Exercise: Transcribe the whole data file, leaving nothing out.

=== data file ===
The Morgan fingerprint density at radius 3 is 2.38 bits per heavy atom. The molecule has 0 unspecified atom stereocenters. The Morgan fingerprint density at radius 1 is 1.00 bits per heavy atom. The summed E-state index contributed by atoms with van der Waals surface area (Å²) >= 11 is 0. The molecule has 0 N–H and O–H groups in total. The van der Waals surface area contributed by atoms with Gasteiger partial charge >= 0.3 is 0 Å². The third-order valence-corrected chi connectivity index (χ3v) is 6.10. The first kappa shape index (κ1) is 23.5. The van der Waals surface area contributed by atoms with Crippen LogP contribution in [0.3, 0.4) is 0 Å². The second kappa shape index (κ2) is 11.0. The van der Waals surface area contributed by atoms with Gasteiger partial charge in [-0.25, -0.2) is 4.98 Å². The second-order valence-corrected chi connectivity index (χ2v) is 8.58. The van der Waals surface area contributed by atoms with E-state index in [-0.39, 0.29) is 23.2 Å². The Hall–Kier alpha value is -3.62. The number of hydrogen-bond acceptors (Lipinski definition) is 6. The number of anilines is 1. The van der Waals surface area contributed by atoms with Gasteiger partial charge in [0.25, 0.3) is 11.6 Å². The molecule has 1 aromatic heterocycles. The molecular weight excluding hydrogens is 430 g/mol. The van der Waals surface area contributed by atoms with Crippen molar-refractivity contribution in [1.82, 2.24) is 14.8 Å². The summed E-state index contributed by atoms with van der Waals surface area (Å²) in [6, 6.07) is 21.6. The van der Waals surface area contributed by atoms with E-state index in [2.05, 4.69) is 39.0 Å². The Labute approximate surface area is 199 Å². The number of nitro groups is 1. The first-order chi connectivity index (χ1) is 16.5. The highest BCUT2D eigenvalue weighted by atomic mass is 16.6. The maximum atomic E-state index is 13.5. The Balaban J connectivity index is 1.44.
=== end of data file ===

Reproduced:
The Morgan fingerprint density at radius 3 is 2.38 bits per heavy atom. The molecule has 0 unspecified atom stereocenters. The Morgan fingerprint density at radius 1 is 1.00 bits per heavy atom. The summed E-state index contributed by atoms with van der Waals surface area (Å²) >= 11 is 0. The molecule has 0 N–H and O–H groups in total. The van der Waals surface area contributed by atoms with Gasteiger partial charge >= 0.3 is 0 Å². The third-order valence-corrected chi connectivity index (χ3v) is 6.10. The first kappa shape index (κ1) is 23.5. The van der Waals surface area contributed by atoms with Crippen LogP contribution in [0.3, 0.4) is 0 Å². The second kappa shape index (κ2) is 11.0. The van der Waals surface area contributed by atoms with Gasteiger partial charge in [-0.25, -0.2) is 4.98 Å². The second-order valence-corrected chi connectivity index (χ2v) is 8.58. The van der Waals surface area contributed by atoms with E-state index in [-0.39, 0.29) is 23.2 Å². The Hall–Kier alpha value is -3.62. The number of hydrogen-bond acceptors (Lipinski definition) is 6. The number of anilines is 1. The van der Waals surface area contributed by atoms with Gasteiger partial charge in [0.25, 0.3) is 11.6 Å². The molecule has 1 aromatic heterocycles. The molecular weight excluding hydrogens is 430 g/mol. The van der Waals surface area contributed by atoms with Crippen molar-refractivity contribution in [1.82, 2.24) is 14.8 Å². The summed E-state index contributed by atoms with van der Waals surface area (Å²) in [6, 6.07) is 21.6. The van der Waals surface area contributed by atoms with E-state index in [2.05, 4.69) is 39.0 Å². The Labute approximate surface area is 199 Å². The number of nitro groups is 1. The first-order chi connectivity index (χ1) is 16.5. The highest BCUT2D eigenvalue weighted by atomic mass is 16.6. The maximum atomic E-state index is 13.5. The Balaban J connectivity index is 1.44.